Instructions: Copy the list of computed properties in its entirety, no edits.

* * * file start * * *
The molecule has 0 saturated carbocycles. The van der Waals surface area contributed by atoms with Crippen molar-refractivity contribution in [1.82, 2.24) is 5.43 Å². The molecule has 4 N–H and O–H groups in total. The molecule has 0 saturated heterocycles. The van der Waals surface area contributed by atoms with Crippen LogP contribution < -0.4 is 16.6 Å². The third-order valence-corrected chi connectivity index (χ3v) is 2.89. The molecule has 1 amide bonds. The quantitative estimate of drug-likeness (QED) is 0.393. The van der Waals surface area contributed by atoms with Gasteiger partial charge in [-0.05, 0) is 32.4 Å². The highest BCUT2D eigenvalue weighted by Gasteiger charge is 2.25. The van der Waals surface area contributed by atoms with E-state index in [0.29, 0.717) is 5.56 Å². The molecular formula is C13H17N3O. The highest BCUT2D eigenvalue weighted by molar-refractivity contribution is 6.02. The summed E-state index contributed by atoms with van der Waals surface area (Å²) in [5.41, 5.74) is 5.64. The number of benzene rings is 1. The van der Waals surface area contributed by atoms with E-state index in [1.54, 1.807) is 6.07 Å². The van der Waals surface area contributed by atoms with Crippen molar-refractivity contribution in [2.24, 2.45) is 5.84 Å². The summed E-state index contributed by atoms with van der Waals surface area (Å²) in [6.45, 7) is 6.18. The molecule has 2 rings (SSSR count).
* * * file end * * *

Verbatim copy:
The molecule has 0 saturated carbocycles. The van der Waals surface area contributed by atoms with Crippen molar-refractivity contribution in [1.82, 2.24) is 5.43 Å². The molecule has 4 N–H and O–H groups in total. The molecule has 0 saturated heterocycles. The van der Waals surface area contributed by atoms with Crippen LogP contribution < -0.4 is 16.6 Å². The third-order valence-corrected chi connectivity index (χ3v) is 2.89. The molecule has 1 amide bonds. The quantitative estimate of drug-likeness (QED) is 0.393. The van der Waals surface area contributed by atoms with Gasteiger partial charge in [-0.05, 0) is 32.4 Å². The highest BCUT2D eigenvalue weighted by Gasteiger charge is 2.25. The van der Waals surface area contributed by atoms with E-state index in [0.29, 0.717) is 5.56 Å². The molecular formula is C13H17N3O. The highest BCUT2D eigenvalue weighted by molar-refractivity contribution is 6.02. The summed E-state index contributed by atoms with van der Waals surface area (Å²) in [5.41, 5.74) is 5.64. The number of benzene rings is 1. The van der Waals surface area contributed by atoms with E-state index in [1.54, 1.807) is 6.07 Å². The van der Waals surface area contributed by atoms with Crippen molar-refractivity contribution in [2.24, 2.45) is 5.84 Å². The summed E-state index contributed by atoms with van der Waals surface area (Å²) in [6.45, 7) is 6.18. The molecule has 2 rings (SSSR count).